Cons: Corporations are more complex and have more costly administrative fees and more complicated tax and legal requirements.
To get a more in-depth understanding of each business structure, check out the U.S Small Business Administration’s Choose a Business Structure Guide.
Okay, whew! That was a lot to take in. Take a deep breath, inhale, and exhale. Alright, let’s continue.
Step 5: Choose Your Business Name
Choosing the right name for your business isn’t always easy, but with a little creativity and market research, you’ll be able to find the perfect name that fits your brand. Once you’ve selected the name that you love, make sure that the name is available.
You can find out if your desired business name is available by following a few simple steps:
- Use Google to see if another company or website has your preferred name;
- Conduct a domain name search to see if someone owns the domain. You can use Google domains or Namecheap to do this;
- Search your state’s business registrar to see if anyone has used that name to register as a business in your state;
- Do a trademark search to ensure that the name has not been trademarked and avoid expensive issues down the road;
- Search social media networks like Facebook, Youtube, Twitter, Instagram, and Pinterest to make sure no one has your name. You can always be creative with your social media handles, but I still like to double-check.
Protect Your Business Name
If you’ve done all your research and your desired name is available, go ahead and grab the domain and all the social media handles. You can purchase a domain name with Bluehost, NameCheap, or Google Domains. I usually get the .com, .net, and .info extensions of the domain I desire.
If you can, you should also trademark your business name. A trademark protects words, names, symbols, and logos that distinguish goods and services. Filing for a trademark costs less than $300, and you can learn how to do it here.
Step 6: Register Your Business
As soon as you’ve identified your business name and conducted your research, you should register your business. Your business location and structure will determine how you’ll need to register your business. If you don’t register your business, you could miss out on personal liability protection, legal benefits, and tax benefits.
For most small businesses, registering your business is as simple as filing your business name with state and local governments. As mentioned earlier, I would go with the option of registering your business as an LLC. But as always, do your research on what would work best for you.
To find more information on doing business in your state, you can view the list of state government websites that walk you through what you need to set-up a business in your state.
Step 7: Get Federal and State Tax IDs
Your state tax ID and federal tax ID numbers — also known as an Employer Identification Number (EIN) — work as a personal social security number, but for your business. You need it to pay federal taxes, hire employees, open a bank account, and apply for business licenses and permits. It’s free to apply for an EIN, and you should do it right after you register your business.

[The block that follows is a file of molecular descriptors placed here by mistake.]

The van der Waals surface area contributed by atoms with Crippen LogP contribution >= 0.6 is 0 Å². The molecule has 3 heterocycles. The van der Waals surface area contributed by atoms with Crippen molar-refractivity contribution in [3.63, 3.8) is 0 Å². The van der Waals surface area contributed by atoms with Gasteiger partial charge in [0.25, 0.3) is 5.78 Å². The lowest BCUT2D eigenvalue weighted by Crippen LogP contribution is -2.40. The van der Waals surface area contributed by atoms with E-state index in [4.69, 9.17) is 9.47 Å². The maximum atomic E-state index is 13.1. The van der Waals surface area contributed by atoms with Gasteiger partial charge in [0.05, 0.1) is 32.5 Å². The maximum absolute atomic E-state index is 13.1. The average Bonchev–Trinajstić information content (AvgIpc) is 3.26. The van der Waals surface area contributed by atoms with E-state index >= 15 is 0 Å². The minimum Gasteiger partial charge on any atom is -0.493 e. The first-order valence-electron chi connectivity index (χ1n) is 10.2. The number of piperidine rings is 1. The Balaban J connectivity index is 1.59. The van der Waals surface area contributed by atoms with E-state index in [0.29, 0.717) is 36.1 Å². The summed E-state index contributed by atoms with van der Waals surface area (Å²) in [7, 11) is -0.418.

Step 8: Apply for Licenses and Permits
Keep your business running smoothly by staying legally compliant. The licenses and permits you need for your business will vary by industry, state, location, and other factors.
You’ll need to get a federal license or permit if your business activities are regulated by a federal agency. Check to see if any of your business activities are listed here, and then check with the right federal agency to see how to apply.
Step 9: Open a Business Account
It’s best practice to keep your business and personal funds separate. Depending on your business structure, you may be required to have a business account. A small business account is easy to set up and will help you handle legal, tax, and day-to-day expenses.
Some documentation you will need to bring to the bank to open a small business account include:
- Employer Identification Number (EIN)
- Business’s Formation Documents
- Ownership Agreements (if applicable)
- Business License (if applicable)
You can check with your bank to see what types of small business account options they offer. Rates, fees, and benefits vary from bank to bank, so shop around and select the one that’s best for you.
If you plan to accept payments online, you can sign up for a PayPal or Stripe business account. Both options allow you to accept debit/credit card payments online and will enable you to transfer funds to your business bank account.
Step 10: Set Up Your Business Location
Setting up your place of business is one of the most important decisions you’ll make. Whether you’re setting up a home office, a shared or private office space, or a retail location, ensure you have a designated area where you can focus and get work done.
Step 11: Start Building Your Online Presence
Once you’ve got all the legal stuff out the way, you can begin building your small business’s core marketing elements, including your website, blog, email tool, and social media accounts.
Here are the essential steps you need to take:
- Get a domain name and website hosting
- Create a website
- Create a business email
- Create social media accounts
- Create & build an email list
We’ll dive more into how to market your small business in the next couple of posts.
Step 12: Find a Supportive Community
Starting your own business is usually filled with passion and excitement, but at times can be overwhelming. It is good to have a supportive community you can go to for advice, encouragement, and inspiration. As a business owner, you won’t always know the answer, but someone who has been where you are and has made it through to the other side will be able to help you along the way.
You can find an online community through various Facebook groups related to your niche or by reaching out to someone who successfully does what you would like to do and ask them if they would be your mentor. Also, you can join our Unfolding Rose community. We provide free resources, tips, and inspiration that will help you discover your infinite potential, start and grow your business and ultimately create the life that you desire.
We look forward to the beauty that you’ll create in this world and would love to support you on your journey. Sign up below to connect with us.
Once you’ve completed these 12 steps to start your business, you will have all the most important bases covered. Remember to take it one step at a time. Give yourself time to think through carefully what you would like to create, who you would like to build it for, and how their lives will be impacted by the services or products you offer. Throughout this process, also remember to be patient with yourself.
You can do this! No one is you, and that is your superpower.
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Disclaimer: This article is not meant to be taken as professional legal or financial advice. I am not a tax or legal professional and am not liable for misinformation or missing information in the above article. For financial and legal advice, please contact an accountant, financial advisor, or lawyer.